A 52 year old woman was bitten by a Pit-Bull just after Christmas while jogging on Stannard Ave in Branford.

According to reports filed on the incident, Margaret O’Brien, a regular runner who takes similar routes through the area multiple times per week, was bitten by a Brindle Terrier Mix multiple times. The dog’s owner had been out walking and was using a leash, but let the leash go when they returned to their property, and just prior to the runner passing by the property.

Reports filed vary between calling the dog simply a “pit-bull” and a Brindle Terrier Mix.

According to the report filed by the Cosgrove Animal Shelter, the dog, named “Duncan,” was up-to-date on vaccinations. The dog was not registered with the town.

The animal control officer, according to the report, wrote that “Duncan is quarantined to the home at 92 Stannard Ave, on a strict confinement until 01/10/15. This is the first bite on record for Duncan.”

The officer gave the dog’s owner, Yoshi Sonoda, two weeks to get the dog licensed with the town.

The victim was taken by ambulance to Yale New Haven Hospital. She was also assisted at the scene by a helpful neighbor who was a medic.

Dog bites in Branford and North Branford, areas covered by the Cosgrove Animal Shelter, are not rare. Laura Burban, director of the shelter, estimates that the department responds to about one per month.

But how those are addressed differ based on circumstance. For example, an incident last year on Harbor Street saw an elderly woman attacked in the street by a pit-bull. The dog was taken to the animal shelter, and later put down.

In this case, the dog was left with the owner and to be kept in the home for 2 weeks.

The difference, according to Burban, is based on the circumstances. For example, while the Animal Control report does not specify where the bite took place beyond an address, there are conflicting reports from witnesses as to whether the bite took place just over the property line or not. Burban states it is common for runners to step onto private property to avoid passing vehicles or to tie ones shoes, and entering the property may provoke the dog.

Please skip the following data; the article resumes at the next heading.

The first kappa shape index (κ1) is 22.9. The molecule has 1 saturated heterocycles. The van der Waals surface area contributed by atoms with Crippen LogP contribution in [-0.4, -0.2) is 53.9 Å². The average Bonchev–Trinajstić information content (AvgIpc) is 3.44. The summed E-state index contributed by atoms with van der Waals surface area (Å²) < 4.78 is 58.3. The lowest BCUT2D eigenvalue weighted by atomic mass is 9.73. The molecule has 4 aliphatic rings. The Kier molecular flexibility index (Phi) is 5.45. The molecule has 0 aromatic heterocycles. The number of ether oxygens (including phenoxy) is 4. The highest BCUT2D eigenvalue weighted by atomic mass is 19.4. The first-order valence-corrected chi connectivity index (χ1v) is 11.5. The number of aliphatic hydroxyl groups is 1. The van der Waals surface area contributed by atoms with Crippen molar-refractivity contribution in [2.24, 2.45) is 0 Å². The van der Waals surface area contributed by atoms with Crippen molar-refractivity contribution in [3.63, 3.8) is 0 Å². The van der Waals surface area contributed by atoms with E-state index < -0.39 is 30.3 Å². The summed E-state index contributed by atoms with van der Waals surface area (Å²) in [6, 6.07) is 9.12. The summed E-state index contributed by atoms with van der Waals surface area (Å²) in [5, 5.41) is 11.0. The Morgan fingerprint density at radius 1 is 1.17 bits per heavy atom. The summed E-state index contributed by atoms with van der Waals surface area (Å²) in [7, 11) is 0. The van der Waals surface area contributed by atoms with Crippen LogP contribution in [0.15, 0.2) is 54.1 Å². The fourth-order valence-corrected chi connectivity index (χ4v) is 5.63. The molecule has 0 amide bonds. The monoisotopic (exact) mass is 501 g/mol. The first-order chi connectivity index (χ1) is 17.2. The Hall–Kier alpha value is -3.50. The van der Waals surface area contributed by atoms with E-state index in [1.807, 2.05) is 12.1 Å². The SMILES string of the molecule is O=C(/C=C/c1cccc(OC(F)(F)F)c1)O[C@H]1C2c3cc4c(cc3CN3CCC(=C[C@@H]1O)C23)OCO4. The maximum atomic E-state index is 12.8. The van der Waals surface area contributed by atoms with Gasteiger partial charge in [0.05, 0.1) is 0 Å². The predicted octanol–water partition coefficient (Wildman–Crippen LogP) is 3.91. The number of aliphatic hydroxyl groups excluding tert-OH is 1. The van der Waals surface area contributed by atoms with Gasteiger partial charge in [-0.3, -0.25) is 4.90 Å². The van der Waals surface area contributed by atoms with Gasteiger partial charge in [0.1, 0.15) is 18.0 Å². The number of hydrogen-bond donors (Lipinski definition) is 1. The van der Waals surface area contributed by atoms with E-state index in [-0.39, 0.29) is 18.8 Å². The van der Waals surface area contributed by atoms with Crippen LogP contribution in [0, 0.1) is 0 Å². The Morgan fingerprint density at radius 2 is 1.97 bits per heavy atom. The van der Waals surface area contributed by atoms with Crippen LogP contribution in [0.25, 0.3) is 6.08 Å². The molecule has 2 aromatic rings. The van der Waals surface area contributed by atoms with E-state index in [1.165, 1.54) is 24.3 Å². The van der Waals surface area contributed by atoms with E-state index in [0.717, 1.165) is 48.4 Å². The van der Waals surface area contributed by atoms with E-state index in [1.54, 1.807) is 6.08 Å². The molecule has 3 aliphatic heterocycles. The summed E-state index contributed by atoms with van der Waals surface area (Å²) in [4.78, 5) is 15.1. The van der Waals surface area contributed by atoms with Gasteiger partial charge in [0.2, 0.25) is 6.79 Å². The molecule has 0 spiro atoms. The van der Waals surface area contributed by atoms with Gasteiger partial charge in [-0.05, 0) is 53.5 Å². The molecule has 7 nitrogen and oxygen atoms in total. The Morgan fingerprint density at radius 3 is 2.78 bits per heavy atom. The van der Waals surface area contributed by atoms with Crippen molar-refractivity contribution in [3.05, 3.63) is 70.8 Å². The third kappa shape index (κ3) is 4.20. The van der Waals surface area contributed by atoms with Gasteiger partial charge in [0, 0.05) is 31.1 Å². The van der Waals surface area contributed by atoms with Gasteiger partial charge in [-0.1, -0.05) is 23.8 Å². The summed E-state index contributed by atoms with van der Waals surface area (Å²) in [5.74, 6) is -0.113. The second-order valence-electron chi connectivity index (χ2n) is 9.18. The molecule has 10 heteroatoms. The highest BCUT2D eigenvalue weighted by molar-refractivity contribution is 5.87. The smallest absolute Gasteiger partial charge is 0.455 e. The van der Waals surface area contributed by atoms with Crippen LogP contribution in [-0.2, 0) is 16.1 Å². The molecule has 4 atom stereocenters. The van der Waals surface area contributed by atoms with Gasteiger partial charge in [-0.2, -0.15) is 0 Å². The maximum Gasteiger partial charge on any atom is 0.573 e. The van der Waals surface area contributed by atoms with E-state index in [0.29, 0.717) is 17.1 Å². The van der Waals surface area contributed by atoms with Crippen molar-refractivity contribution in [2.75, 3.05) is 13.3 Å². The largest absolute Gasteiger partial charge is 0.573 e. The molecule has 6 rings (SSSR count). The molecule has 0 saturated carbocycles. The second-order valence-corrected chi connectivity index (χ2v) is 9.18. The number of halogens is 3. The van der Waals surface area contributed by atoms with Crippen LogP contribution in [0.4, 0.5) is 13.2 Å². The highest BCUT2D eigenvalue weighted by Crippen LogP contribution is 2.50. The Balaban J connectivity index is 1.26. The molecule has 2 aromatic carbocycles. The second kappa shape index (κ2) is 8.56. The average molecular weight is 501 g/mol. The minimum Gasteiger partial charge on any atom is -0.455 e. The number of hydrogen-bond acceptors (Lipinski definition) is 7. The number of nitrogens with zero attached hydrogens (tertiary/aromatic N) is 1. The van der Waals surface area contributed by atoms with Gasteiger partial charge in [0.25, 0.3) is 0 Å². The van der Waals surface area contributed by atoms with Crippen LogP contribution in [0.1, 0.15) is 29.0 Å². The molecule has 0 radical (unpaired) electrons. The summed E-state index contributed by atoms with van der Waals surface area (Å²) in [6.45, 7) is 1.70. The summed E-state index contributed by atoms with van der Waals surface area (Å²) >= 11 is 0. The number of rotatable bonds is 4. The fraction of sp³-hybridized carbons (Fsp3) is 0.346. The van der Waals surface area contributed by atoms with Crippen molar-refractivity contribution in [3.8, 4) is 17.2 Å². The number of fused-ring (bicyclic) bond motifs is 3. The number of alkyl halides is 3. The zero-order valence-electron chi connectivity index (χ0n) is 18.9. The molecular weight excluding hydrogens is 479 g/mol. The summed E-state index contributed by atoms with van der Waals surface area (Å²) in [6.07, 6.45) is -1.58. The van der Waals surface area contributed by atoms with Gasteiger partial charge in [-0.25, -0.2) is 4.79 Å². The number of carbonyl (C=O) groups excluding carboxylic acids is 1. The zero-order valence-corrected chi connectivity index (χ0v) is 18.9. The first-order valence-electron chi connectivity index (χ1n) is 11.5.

Also a factor is the ability to control the dog. In this instance, the dog, after multiple bites, was able to be controlled and taken into the home. In the Harbor Street incident, the dog could not be controlled, and was taken into custody.

(8) comments

Anonymous

The dog owner should be beaten with a switch.

kbk1113

hmmn Mrs. Pepe was NOT just attacked but she DIED..she was viciously attacked by a pit bull from the Branford Shelter.....these pit bulls are horrendous...you can tell me day and night how sweet they are but the bottom line...one woman dead and another woman attacked....only blocks from one another...the shelter needs NOT to protect these species of dogs...they ARE vicious...end of memo...

Anonymous

This breed is too intense one hears of way too many attacks from pit bull terriers.

Anonymous

http://www.dogsbite.org/pdf/how-to-pass-a-pit-bull-ordinance.pdf

Peter Black

Connecticut towns cannot pass breed specific ordinances such as Pit Bull bans or regulation. This issue must be addressed in the General Assembly. Our General Assembly overwhelmingly supports pit bulls. See http://www.dogsbite.org/pdf/how-to-pass-a-pit-bull-ordinance.pdf

Peter Black

http://www.nationalcanineresearchcouncil.com/blog/connecticut-joins-state-ranks-preempting-breed-specific-laws/ The link I meant to post, showing overwhelming support for pit bulls by our state legislators.

Anonymous

I hope that Ms. O'Brien is recovering well from her injuries and I am thankful that no young child was involved. Perhaps this dog owner should be required to fence in his/her property because this neighborhood is heavily traveled.....by runners, walkers, young families heading to the beach or park, dog walkers, etc. What if another pedestrian stops to "let a car pass or to tie their shoelace?" In addition, Stannard Ave. desperately needs sidewalks. It has long been a safety issue.

Anonymous

The story says that the dog was already on a leash, and that the owner had led go of the end.
how difficult would it have been for the owner merely to slip the loop of the leash over something, thereby keeping the dog restrained?
a very small amount of foresight from the owner could have forestalled this entire incident.

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